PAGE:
Why does everything have to be about race? 25 arguments that won't go away

Keith Boykin

Book - 2024

"The Civil War was about states' rights, not slavery!" "If you don't like it here, you should go back to Africa." "What about Black-on-Black crime?" "You're just playing the race card." There's a whole arsenal of popular "gotchas" that crop up again and again in discussions about race in America. According to the people who use them, Critical Race Theory is a dangerous threat that promotes racial hatred, and affirmative action is reverse discrimination. At the same time, they insist that racism ended with the Obama presidency, and Black people should be grateful for the privilege of living in the United States. In Why Does Everything Have to Be About Race? Keith Boykin se...ts the record straight, explaining why such all-too-common assertions are simply not true. Effortlessly combining history, pop culture, and stories from his own life, Boykin lays out the truth about anti-Black racism and white supremacy in America. Racist lies and misbeliefs just don't seem to go away-but with the help of this book, they also won't go unchallenged"--

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New York : Bold Type Books 2024.
Main Author
Keith Boykin (author)
First edition
Physical Description
xv, 270 pages ; 25 cm
Includes bibliographical references (pages 229-257) and index.
  • A brief chronology of race in America
  • Introduction
  • Part one: Erasing Black history
  • Barack Obama's election does not compensate for hundreds of years of racism
  • Critical race theory is not indoctrinating school kids to be "woke"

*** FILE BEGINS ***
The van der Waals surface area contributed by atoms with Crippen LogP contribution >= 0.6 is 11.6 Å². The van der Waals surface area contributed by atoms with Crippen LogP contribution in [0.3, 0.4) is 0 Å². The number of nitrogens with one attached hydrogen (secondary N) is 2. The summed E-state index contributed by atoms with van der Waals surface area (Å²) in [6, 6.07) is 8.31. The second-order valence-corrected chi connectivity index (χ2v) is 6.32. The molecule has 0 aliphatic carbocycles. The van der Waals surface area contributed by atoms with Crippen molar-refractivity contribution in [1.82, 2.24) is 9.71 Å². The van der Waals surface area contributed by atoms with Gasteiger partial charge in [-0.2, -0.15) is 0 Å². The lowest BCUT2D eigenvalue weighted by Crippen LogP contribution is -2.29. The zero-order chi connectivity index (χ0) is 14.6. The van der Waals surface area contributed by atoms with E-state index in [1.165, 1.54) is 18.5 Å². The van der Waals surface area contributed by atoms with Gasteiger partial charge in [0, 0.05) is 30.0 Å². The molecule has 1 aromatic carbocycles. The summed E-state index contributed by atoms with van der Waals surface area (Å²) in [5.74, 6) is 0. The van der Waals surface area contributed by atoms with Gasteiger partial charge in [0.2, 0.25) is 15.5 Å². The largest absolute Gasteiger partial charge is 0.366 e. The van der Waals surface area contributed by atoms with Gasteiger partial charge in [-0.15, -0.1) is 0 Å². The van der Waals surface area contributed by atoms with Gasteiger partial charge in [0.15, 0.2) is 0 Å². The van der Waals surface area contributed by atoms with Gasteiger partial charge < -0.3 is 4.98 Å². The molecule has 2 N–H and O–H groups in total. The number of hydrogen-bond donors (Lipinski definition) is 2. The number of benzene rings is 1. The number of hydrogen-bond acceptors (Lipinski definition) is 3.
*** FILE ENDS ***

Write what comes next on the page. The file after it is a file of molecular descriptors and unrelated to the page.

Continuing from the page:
• Dr. King didn't say America should be color-blind
  • Republicans are no longer the "party of Lincoln"
  • The Civil War was about slavery, not states' rights
  • Black History Month is still needed in a society that denies Black contributions
  • Part two: Centering white victimhood
  • Affirmative action is not "reverse discrimination"
  • Even the poorest white people have white privilege
  • Yes, European immigrants struggled, but they were not slaves
  • White Americans still benefit from the legacy of slavery
  • Being called a "Karen" is not comparable to being called the N-word
  • Part three: Denying Black oppression
  • Complying with the police does not protect us
  • No, we're not going back to Africa
  • Black people don't have to prove our patriotism
  • We will never reach equality without reparations
  • Part four: Myths of Black inferiority
  • There are more white people than Black people on welfare
  • "Black-on-Black crime" is an outdated media trope
  • Black families are not broken
  • Black cities struggle because of decisions by white policy makers
  • Part five: Rebranding racism
  • There is no "race card"
  • Black friends do not immunize people from racism
  • People who say they "don't have a racist bone in their body" haven't searched hard enough
  • Yes, you do see color, and there's nothing wrong with that
  • "All lives matter" is a cheap excuse to avoid saying "Black lives matter"
  • Yes, everything is about race.
Review by Booklist Review